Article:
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A reverse hyperextension is an exercise used to target the gluteal muscles, the hamstrings, and the muscles of the lower back. Many people use the reverse hyperextension to complement a workout plan that includes squats and deadlifts, as it trains the same muscles in a different way. It is commonly used by athletes as well as regular fitness enthusiasts to build strength and power for better running, jumping, and general performance in sports and everyday life.
It is not necessary to have a machine specifically made for the reverse hyperextension exercise, which is fortunate for those wishing to incorporate the exercise into a regular workout program, because machines intended specifically for this exercise are relatively rare in most gyms. Any stable, raised platform with enough room to hold the torso and swing the legs beneath the platform should function adequately. Specialized machines do exist, however, and can make the exercise simpler to perform with added weight. Essentially, specialized reverse hyperextension machines have an attached weight system that swings with the movement of the legs, while the legs lift the weight using a strap or something similar, and a bar or set of handles to help the exerciser stabilize the torso.
If using a machine made for this exercise, the weight must be added and the strap put around the back of the lower legs before the exerciser gets into position. If not using the machine, it will be necessary to find another way of attaching weight to the legs, such as holding a dumbbell or medicine ball between the ankles or wearing ankle or leg weights. The exerciser must then lie face down on the raised platform, making sure the hips are at the very edge of the platform with enough room to bend and swing the legs freely. Holding the torso stable on the platform, the legs, which start in a hanging position below the rest of the body, are slowly raised up until the body is in a straight line, and then lowered again to complete one repetition of the exercise.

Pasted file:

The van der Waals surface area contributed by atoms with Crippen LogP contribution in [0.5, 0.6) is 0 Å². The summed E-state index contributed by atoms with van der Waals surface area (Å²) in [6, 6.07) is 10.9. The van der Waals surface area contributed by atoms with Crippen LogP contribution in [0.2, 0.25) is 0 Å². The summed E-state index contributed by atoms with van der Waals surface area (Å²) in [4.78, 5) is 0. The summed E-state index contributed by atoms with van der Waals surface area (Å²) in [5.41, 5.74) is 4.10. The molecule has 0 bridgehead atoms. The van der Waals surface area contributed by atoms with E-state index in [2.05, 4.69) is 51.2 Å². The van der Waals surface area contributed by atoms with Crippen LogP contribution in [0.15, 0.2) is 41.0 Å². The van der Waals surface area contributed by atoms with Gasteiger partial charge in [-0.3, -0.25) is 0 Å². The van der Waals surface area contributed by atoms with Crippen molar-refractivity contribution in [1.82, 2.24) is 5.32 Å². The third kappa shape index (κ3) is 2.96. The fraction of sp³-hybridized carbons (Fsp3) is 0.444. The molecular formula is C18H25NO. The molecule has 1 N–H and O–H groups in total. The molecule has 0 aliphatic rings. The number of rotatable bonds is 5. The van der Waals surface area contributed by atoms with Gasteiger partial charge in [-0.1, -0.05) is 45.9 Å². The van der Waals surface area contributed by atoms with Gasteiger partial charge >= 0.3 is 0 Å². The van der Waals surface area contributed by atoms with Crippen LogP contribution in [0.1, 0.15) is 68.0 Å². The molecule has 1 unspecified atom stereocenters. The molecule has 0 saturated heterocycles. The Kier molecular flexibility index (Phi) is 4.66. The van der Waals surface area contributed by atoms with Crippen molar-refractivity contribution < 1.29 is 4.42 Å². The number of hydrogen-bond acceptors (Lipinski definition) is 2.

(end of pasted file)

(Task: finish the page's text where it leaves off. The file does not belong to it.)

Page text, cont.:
For beginners to this exercise or those who have back pain or are generally lacking strength in any of the targeted muscles, this exercise can be effectively performed without added weight. The weight of the legs is often enough for beginners, and strength must be built up over time before weight can be added. If the weight of the legs is too much for individuals with injuries or back pain, the legs can be bent at the knees to reduce the difficulty of the exercise.